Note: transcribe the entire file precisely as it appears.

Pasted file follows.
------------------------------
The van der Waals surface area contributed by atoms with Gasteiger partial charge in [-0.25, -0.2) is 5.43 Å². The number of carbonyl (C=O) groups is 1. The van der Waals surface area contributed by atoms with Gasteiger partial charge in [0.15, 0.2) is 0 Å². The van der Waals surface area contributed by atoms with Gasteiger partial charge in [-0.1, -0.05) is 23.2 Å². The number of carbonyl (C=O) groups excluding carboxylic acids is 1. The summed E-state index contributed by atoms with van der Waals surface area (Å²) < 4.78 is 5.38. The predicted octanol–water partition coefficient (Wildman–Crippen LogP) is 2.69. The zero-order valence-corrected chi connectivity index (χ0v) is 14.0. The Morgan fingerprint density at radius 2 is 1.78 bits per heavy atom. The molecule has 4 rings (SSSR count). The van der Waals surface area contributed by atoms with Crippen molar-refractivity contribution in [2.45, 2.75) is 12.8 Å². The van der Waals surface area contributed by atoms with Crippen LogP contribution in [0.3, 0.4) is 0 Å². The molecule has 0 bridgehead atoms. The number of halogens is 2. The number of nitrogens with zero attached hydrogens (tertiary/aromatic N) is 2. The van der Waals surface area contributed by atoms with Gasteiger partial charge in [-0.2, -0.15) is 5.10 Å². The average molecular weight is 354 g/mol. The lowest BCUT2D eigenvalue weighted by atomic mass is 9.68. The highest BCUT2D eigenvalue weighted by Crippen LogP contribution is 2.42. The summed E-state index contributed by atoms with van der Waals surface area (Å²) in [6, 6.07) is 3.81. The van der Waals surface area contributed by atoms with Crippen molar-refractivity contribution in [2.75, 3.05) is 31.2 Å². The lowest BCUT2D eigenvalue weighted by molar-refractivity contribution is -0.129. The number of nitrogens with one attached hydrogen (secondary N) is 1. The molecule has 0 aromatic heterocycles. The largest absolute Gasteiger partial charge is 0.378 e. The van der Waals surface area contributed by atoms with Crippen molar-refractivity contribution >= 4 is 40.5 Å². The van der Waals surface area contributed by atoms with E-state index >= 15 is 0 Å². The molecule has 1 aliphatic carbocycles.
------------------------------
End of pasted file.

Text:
The van der Waals surface area contributed by atoms with Gasteiger partial charge in [-0.25, -0.2) is 5.43 Å². The number of carbonyl (C=O) groups is 1. The van der Waals surface area contributed by atoms with Gasteiger partial charge in [0.15, 0.2) is 0 Å². The van der Waals surface area contributed by atoms with Gasteiger partial charge in [-0.1, -0.05) is 23.2 Å². The number of carbonyl (C=O) groups excluding carboxylic acids is 1. The summed E-state index contributed by atoms with van der Waals surface area (Å²) < 4.78 is 5.38. The predicted octanol–water partition coefficient (Wildman–Crippen LogP) is 2.69. The zero-order valence-corrected chi connectivity index (χ0v) is 14.0. The Morgan fingerprint density at radius 2 is 1.78 bits per heavy atom. The molecule has 4 rings (SSSR count). The van der Waals surface area contributed by atoms with Crippen molar-refractivity contribution in [2.45, 2.75) is 12.8 Å². The van der Waals surface area contributed by atoms with Crippen LogP contribution in [0.3, 0.4) is 0 Å². The molecule has 0 bridgehead atoms. The number of halogens is 2. The number of nitrogens with zero attached hydrogens (tertiary/aromatic N) is 2. The van der Waals surface area contributed by atoms with Gasteiger partial charge in [-0.2, -0.15) is 5.10 Å². The average molecular weight is 354 g/mol. The lowest BCUT2D eigenvalue weighted by atomic mass is 9.68. The highest BCUT2D eigenvalue weighted by Crippen LogP contribution is 2.42. The summed E-state index contributed by atoms with van der Waals surface area (Å²) in [6, 6.07) is 3.81. The van der Waals surface area contributed by atoms with Crippen molar-refractivity contribution in [2.75, 3.05) is 31.2 Å². The lowest BCUT2D eigenvalue weighted by molar-refractivity contribution is -0.129. The number of nitrogens with one attached hydrogen (secondary N) is 1. The molecule has 0 aromatic heterocycles. The largest absolute Gasteiger partial charge is 0.378 e. The van der Waals surface area contributed by atoms with Crippen molar-refractivity contribution >= 4 is 40.5 Å². The van der Waals surface area contributed by atoms with E-state index >= 15 is 0 Å². The molecule has 1 aliphatic carbocycles.